Friday, December 06, 2013

Mayflower, YMCA, 'Youth Work', Racism, Young Offenders - my Mandela Journey

Yes - I feel tearful at the moment.
Nelson Mandela hit me hard today
watching/listening to ordinary people reflecting
on the man - the great man.

I was watching CNN last night.
Often do to get a different perspective
from all the UK TV channels.
Then the news broke about the great man's death.

So I need to write
I need to reflect because
I have a journey within me
I have a log jam of tears
within me.

My first encounter with a black human
was when me and Mrs Beautiful
went to live and work in a Young Offenders Unit
in Cheshire in the mid 60's..

All Manchester boys.
I loved them much.
They were a pain to live with.
We were residential houseparents to 15 boys
all between 14 and seventeen.
All sentenced by the courts.

There was mixed race and black young uns
amongst our family
 and amongst the 120 in the whole of the school.
I came face to face with the cruelty of racism there.

In Londons East End in the mid 70's
I came across a massive bitter violent kind of racism.
Defending the rights of all young people
against bullying and outright violence
was fearful years for me.

I lived in fear often as I tried to stand for justice
including the equality of all whatever colour of skin.
The front door of the Youth Club was sprayed with racism.
My car was also sprayed with those bitter letter
NF = National Front - the EDF of those days.

Those were also the Thatcher years.
She did not support the anti-apparthied movement.
I became a member of the Anti Apartheid movement.
I also did courses led by passionate black women and men.

So many people lived out hate towards anyone who was different.
I didn't do HATE
I believed in LOVE
Because LOVE does a better job.
But it was tough in a community with massive deprivation factors.

But I did get various bodies to join the anti Apartheid movement.
Mayflower, FYT, Greenbelt Festival, YMCA ..............
(even though we found out the charities were not supposed
to become members of 'political' organisations.)

When I moved to work at Romford YMCA in 1985 it was a different scene.
Many of those 150 living in the hostel were of differing races and colour.
BUT I was told to take anti-aparheid posters 
and anti - Thatcher posters off my office door by a Board Member.
(Some 'Christian' Organisations didn't seem to be bothered about
the WORLD they were supposed to love - like their divine boss.)

Family - I remember Mrs Beautiful and me taking the Sheilas - Joy and Ann
to see the movie 'CRY FREEDOM' in the West End of London.
It moved me to tears.
It moved me to become more of an activist.
It's vital our children know about Mandela.
It's important our children can see a bigger picture and become .....

In line with anti-apartied policy we avoided all S African produce.
Mrs Thatcher didn't agree with all that stuff.
I wrote to Tesco's and other large supermarkets
asking them to remove their fruit and any other products from sale.
I got all sorts of replies as I stirred the pot.

I know the current government leaders were active in those days too
As young adults in public schools, David Cameron PM and mates,
they were leafleting to hang Mandela
whilst I was battling to love all around me BUT 
also look at the bigger picture.
Love is not just about the something we do to those we know.
It is about SHALOM 
It's about the social and the cosmic.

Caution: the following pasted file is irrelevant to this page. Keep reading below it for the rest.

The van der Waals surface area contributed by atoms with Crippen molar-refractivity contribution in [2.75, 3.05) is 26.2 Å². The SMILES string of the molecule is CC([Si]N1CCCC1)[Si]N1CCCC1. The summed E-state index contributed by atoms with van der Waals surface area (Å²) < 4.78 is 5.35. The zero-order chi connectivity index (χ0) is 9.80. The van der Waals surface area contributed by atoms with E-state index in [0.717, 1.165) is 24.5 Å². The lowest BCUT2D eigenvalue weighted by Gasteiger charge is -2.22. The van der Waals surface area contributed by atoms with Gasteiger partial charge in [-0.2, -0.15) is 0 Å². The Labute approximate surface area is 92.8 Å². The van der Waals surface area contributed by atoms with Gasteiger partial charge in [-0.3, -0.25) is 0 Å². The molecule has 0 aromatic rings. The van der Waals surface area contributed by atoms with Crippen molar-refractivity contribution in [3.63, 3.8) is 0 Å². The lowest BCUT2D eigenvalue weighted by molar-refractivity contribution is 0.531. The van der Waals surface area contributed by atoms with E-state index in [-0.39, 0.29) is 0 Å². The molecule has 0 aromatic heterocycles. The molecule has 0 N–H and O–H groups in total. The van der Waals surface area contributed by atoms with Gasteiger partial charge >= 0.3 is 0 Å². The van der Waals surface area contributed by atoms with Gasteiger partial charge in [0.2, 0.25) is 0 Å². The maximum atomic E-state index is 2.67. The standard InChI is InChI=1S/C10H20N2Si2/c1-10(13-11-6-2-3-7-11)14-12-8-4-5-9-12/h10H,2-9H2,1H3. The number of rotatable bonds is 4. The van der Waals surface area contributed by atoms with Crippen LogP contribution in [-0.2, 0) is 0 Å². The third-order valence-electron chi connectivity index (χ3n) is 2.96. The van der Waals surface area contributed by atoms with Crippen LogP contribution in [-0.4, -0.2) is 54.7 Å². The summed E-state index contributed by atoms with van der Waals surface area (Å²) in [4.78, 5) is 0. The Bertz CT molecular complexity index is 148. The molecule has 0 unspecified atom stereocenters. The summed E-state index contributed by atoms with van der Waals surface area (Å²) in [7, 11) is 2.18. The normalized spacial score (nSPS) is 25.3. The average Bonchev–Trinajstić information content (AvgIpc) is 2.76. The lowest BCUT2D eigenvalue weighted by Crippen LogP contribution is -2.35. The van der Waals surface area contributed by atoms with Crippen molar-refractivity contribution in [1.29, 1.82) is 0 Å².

In 1981 I started the ROLLING MAGAZINE at Greenbelt.
Then the VERY STINKING LATE SHOW at Greenbelt.

Picture a BIG TOP TENT
rammed with 2000 young people in it.
Day time all the latest music to dance to
interrupted by 
wild games
live bands/artistes
and loads of interactive crowd games
sharing buzzing together
in a non-stop fast moving experience.
Into that ALSO was injected my passions for
anti poverty/apartheid/deprivation/violence
all the stuff I lived with.

The Late Show was 5 nights every Greenbelt Festival.
the Video by THE SPECIALS.
It became a theme song 
along with 
'LET THE DAY BEGIN' by The Call.

Was you there?
Do you remember?
was there a lasting impact?
Already Catherine Obbard has facebooked me
to say how she remembered the Greenbelt main-stage
with 30,000 BHP's as I played the video and all singing
Such passion for justice - with energy and action.

So we lived and worked on.
Romford YMCA notice boards were sprayed NF
because we had an image of a black child
enjoying the YMCA play facilities.

I remember in 1990
sitting on the rug at home with the Sheilas
watching the TV as Nelson Mandela was released.
He had been in prison 27 years.
I will ask them about their memories.

In 2010 I was invited to go to Cape Town South Africa
with a Norwegian Folk High School called SUFH.
I have been facilitating learning in that beautiful place for 20 years
and I was invited to join them on their African experience.
Thank you Oyvin and SUFH.

I facilitated sessions between Norwegian and local young people
bringing them together with activities and dialogue.
In Bush Camp - in schools and informal contexts.
I led some gangs training with local young men and women.
I sat on pavements in a township where 'blacks and coloureds' were dumped
by the Apartheid regime - talking with gangs members 
who have their front upper teeth removed as a sign of membership.
And I hung out in the dusty alleys of Blikkiesdorp the TIN Town.
Extreme poverty - survival level.

AND I visited Robin Island.
Heard the story in context.
Saw the mans cell -
his 27 year home!
Felt the oppression.

I feel I have journeys in my understanding.
And feeling.
The journey so far
has inspired a everlasting fight
against deprivation and poverty
believing that deprivation and poverty
imprisons the spirit.

Walk on Nelson Mandela.
Thank you for the impact you have made in the world.
The inspiration 
The modelling you have offered
to so many
and to me.